Given that the headers are rarely compiled on their own (i.e., they are not regularly checked for dependencies in isolation as part of compilation process), this issue will not be noticed until B.h is included into a compilation unit (C.c). Then compilation of C.c fails somewhere inside B.h because some of the required types from A.h are not defined at the first point of use.

A quick fix would be to include these two files A.h and B.h in that specific order inside C.c, which will make the latter source file buildable again.

It can be said that B.h has a defect of not being self-sufficient. Whenever it has to be included, it must be preceded by the inclusion of A.h. This dependency is not explicit and will be a repeating unpleasant surprise for a user of B.h. Over time this tends to create maintenance problems when lists of included headers cannot be rearranged or cleaned up because nobody really knows what depends on what.

Enforcing every header in your project to be self-sufficient is a better discipline. In fact it is not that hard to follow by always putting any given header into the first inclusion position in at least one source file. By adhering to this rule, one can be certain that all #include lines can be organized in an arbitrary order and they all still have the same meaning that will not break compilation of any compilation unit (but see the discussion about header guards below for some nuances).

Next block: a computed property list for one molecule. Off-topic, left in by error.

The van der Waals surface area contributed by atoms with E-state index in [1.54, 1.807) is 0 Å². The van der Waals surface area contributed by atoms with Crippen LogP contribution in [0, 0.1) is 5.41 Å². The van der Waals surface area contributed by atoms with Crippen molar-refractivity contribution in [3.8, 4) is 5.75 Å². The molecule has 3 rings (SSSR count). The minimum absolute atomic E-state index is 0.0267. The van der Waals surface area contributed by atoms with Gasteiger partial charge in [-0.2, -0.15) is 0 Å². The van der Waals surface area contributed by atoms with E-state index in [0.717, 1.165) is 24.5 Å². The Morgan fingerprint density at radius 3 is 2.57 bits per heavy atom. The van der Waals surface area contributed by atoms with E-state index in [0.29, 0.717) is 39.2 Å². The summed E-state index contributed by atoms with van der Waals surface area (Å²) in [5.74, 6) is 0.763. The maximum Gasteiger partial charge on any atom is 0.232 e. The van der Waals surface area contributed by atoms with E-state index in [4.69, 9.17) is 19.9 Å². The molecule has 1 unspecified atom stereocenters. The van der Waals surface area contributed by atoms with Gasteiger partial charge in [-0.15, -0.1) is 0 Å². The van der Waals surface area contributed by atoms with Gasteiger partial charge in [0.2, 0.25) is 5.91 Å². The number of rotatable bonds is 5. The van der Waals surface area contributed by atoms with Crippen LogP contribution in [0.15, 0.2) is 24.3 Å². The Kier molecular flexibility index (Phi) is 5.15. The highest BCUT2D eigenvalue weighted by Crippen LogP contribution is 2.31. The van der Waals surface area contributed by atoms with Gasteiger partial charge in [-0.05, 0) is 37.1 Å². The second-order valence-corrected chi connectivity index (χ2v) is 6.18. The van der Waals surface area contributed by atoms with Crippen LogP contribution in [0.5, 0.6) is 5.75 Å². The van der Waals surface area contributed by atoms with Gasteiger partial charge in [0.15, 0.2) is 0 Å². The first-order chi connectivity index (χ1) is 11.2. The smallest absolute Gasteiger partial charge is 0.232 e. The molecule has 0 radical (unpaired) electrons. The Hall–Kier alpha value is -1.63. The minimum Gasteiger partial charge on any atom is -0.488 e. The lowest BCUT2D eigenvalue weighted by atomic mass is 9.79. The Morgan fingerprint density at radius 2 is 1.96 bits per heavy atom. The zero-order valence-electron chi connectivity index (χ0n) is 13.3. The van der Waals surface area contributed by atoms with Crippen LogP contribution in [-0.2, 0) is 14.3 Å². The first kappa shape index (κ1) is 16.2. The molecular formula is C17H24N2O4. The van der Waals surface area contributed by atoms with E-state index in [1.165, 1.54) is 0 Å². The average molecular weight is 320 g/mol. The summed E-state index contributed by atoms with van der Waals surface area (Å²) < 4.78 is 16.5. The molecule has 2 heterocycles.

What about intentionally non-self-sufficient headers?

In rare cases you might want to have a non-self sufficient header on purpose.

To parametrize some of the included declarations with additional information found elsewhere can sometimes be desirable. Usually it is done by #define-ning a symbol before including a file. For example, POSIX feature test macros work like this.

Had the standard preprocessor offered syntactical support to directly express it inside the directive, e.g., to write something like this: #include "B.h(parameters)", then it would had been a more explicit way to express the intention. With the existing preprocessor syntax, such an intent has to be explained by other means.

The reader might still be left wondering whether any particular order of #includes and #defines is accidental or intentional.

Here I see a parallel with templates of C++. One does not fully define a template-class but leaves it pending until exact template parameters are provided. Individual instantiations of such class are then checked for correctness. Of course this mechanism of C++ is much more strict and robust, which helps with readability. The approach to parametrized headers is quite fragile and vague in comparison.

Include guards as a solution to multiple inheritance

Can the same header file be included more than once into the same compilation unit? The preprocessor does not prevent us from doing that. Oftentimes, the same header is included as a dependency for two adjacent and otherwise unrelated headers that happen to depend on the same type.

However this creates a problem with C++’s one definition rule. While functions and types can be (forward-)declared any number of times, they may only have one definition. Including the same header twice causes definitions within it to be repeated. Despite both definitions being identical, it is still usually enough to break the compilation or linking.